Somehow, the world’s lottery (as dad refers to it as) gave me the dad I got, and honest-to-God, I’m so pleased with my winnings. 

after all, we’re only human


After all, we’re only human.

Is there any other reason why we stay instead of leaving?

-Jon McLaughlin, Human

Dressed in my handy, go-to, red, turquoise, and green Rwandan fabric themed dress, I sat in the audience at the American Ambassador’s House as the newest group of Peace Corps Education Volunteers (called ED-4; my group is called ED-3) took their oaths to serve in Rwanda for the next two years of their lives. I went to support the group—I had spent a couple of weeks teaching about how to use speaking and listening techniques in the classroom and observing the trainees as they went through their first round of teaching in a Rwandan classroom environment—but also to grab a burrito, relish in some margaritas, and enjoy and partake in an epic night on the town. Prior to the holidays, I had spent nearly 4 straight weeks in the village, and I may as well enjoy the festivities, I thought, especially for a special time for a lot of new friends as they enter the Peace Corps world (arguably the best, weirdest, most difficult, and craziest thing to do in life—that’s what I would say, anyway).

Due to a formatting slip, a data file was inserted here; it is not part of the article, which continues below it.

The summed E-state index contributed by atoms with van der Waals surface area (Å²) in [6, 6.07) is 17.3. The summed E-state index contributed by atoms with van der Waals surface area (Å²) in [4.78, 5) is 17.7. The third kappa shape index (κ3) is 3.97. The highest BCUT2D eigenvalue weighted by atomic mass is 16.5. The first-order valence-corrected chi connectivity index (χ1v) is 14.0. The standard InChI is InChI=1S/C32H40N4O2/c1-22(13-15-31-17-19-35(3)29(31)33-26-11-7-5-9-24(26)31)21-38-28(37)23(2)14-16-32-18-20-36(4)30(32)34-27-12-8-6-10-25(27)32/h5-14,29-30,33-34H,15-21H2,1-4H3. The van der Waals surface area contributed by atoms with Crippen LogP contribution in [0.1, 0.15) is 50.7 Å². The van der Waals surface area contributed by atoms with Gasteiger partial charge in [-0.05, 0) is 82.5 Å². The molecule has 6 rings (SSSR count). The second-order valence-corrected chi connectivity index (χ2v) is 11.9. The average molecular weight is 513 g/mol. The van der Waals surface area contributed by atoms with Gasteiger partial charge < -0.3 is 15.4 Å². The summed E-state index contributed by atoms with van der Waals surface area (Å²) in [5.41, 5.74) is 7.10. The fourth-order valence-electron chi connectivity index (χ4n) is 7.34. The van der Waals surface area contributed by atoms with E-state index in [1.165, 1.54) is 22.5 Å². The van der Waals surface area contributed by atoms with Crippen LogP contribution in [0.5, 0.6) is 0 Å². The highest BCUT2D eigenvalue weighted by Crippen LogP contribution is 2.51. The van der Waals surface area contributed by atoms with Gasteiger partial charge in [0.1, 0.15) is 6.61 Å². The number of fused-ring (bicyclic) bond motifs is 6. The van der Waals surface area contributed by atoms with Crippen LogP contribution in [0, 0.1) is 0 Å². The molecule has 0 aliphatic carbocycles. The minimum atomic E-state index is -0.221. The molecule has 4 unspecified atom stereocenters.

It was a strange experience to be on the other side of things—literally and metaphorically. This time, as a guest, I sat on the opposite side of the new-to-be volunteers. I watched their reactions, emotions, and vows throughout the ceremony. I laughed along with the speeches and let myself be moved by the speeches, as well. Their words, especially the English speeches (as I could FULLY grasp everything being said), moved me. Much more than I expected. They spoke with emotional anecdotes, personal insights on why this kind of thing works, and how important it is to follow this dream and commitment. I let the tears rise, and it wasn’t just because of the power of their words, it was also because for the previous week, I had been having an immensely difficult time.